Current technology of smart actuators and compliant structures finally allows for conformable wings for application to micro air vehicles. High wing flexibility is critical to achieve high maneuverability and control of flow separation.

Nature is often the source of inspiration in these applications, as the extremely high energy effciency of natural fliers and swimmers is achieved with highly deformable surfaces. However, wing adaptation is obtained in part by a reduction of stiffness in the wing primary structures, and this may also have an big impact in the aeroelastic stability characteristics, which makes studying this problem particularly challenging.

We've just been awarded a research grant from EPSRC (together with the University of Southampton) to continue this work to incorporate integral actuation into the membranes for enhanced aerodynamic performance. Additional interest in this area include energy harvesting devices that exploit wind-induced vibrations of flexible structures with embedded electromechanical transducers.

Measured vorticity at AoA=20 for membrane with round (left) and rectangular (right) supports
Measured vorticity at AoA=20 for membrane with round (left) and rectangular (right) supports

Current projects

Aeromechanics of Actuated Membrane Wings (Buoso)

High-fidelity optimization of actuated membrane wings

Investigators: Ruben Sanchez, Rafael Palacios

Membrane wings offer the prospect of extraordinary performance characteristics for small air vehicles -- if we only knew how to actuate them as bats do. To address this, in this project we aim to explore the potential of embedded electromechanical systems on membrane wings to achieve on-demand aerodynamic performance. This will first the development of computational multiphysic models that capture the complex dynamic interactions between electric, elastic and fluid fields on highly-deforming geometries.  Our results show the potential for this technology to allow controllable outdoors flight of very small fixed-wing air vehicles.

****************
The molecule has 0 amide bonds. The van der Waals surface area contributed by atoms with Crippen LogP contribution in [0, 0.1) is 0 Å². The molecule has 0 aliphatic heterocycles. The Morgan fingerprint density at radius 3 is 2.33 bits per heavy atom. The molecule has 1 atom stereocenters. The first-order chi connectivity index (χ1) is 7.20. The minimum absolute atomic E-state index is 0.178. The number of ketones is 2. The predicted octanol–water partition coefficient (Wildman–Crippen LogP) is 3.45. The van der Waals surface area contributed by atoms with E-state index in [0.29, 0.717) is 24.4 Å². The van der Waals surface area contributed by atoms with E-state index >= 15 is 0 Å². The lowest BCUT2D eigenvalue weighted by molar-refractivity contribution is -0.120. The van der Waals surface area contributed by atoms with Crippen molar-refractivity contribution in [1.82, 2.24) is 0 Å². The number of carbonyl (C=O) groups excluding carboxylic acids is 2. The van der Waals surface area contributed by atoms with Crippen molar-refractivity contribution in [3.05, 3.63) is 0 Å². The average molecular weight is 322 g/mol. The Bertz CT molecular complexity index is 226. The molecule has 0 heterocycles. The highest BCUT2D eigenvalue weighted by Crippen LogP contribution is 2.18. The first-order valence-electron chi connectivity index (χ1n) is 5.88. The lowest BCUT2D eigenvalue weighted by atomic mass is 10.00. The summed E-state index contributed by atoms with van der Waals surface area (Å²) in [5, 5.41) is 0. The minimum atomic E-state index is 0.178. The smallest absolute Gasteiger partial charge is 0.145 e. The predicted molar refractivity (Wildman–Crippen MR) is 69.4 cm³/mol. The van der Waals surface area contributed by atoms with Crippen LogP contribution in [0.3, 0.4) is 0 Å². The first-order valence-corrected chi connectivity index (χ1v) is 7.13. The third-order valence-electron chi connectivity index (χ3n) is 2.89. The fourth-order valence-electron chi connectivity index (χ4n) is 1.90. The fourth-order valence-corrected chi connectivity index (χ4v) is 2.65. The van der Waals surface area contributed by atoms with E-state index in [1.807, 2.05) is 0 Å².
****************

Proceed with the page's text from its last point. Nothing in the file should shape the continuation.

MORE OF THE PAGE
Fig. 1 - Flow over flexible membrane wing
 Flow over flexible membrane, alfa = 12 deg, Re = 2500, prestretch = 1
Velocity contours over flexible latex membrane wing. Re = 2500, α = 12° 
Summary of the table's contents

Past projects

Aeromechanics of actuated membrane wings

Investigators: Dr Stefano Buoso (link to PhD thesis)

Membrane wings offer the prospect of extraordinary performance characteristics for small air vehicles -- if we only knew how to actuate them as bats do. To address this, in this project we aim to explore the potential of embedded electromechanical systems on membrane wings to achieve on-demand aerodynamic performance. This will first require the development of computational multiphysic models that capture the complex dynamic interactions between electric, elastic and fluid fields on highly-deforming geometries. Then, reduced-order models are built from which control systems can be derived. Our results have shown the potential for this technology to allow controllable outdoors flight of very small fixed-wing air vehicles.

Aeromechanical Performance of Compliant Aerofoils (2009-2013)

Main investigator: Sara Arbos (link to PhD thesis)

This project examined the dynamic response of membrane as well as composite-flexible aerofoils. Emphasis was on the effect of the geometry of leading and trailing edge supports, which are necessary to attach such very flexible wings on an actual vehicle. A variety of diagnostic methods including photogrammetry, unsteady lift and drag force measurements, wake measurements using hot-wire anemometry and Particle Image Velocimetry was utilised to isolate the cause and effect relationships of the dominant unsteady effects. The conjunction of hot-wire results with photogrammetry imagery of the membrane deformation indicates that the membrane vibration is coupled with the vortex shedding.

For low angles of attack the wake characteristics are highly affected by the leading- and trailing-edge geometry; as incidence increases the wake characteristics become less dependant on the support’s geometry, eventually reaching a point in which they are fully independent of it and closely resembling a fully stalled rigid aerofoil. The results of this study should provide valuable insight for future use of membrane wings in micro air vehicles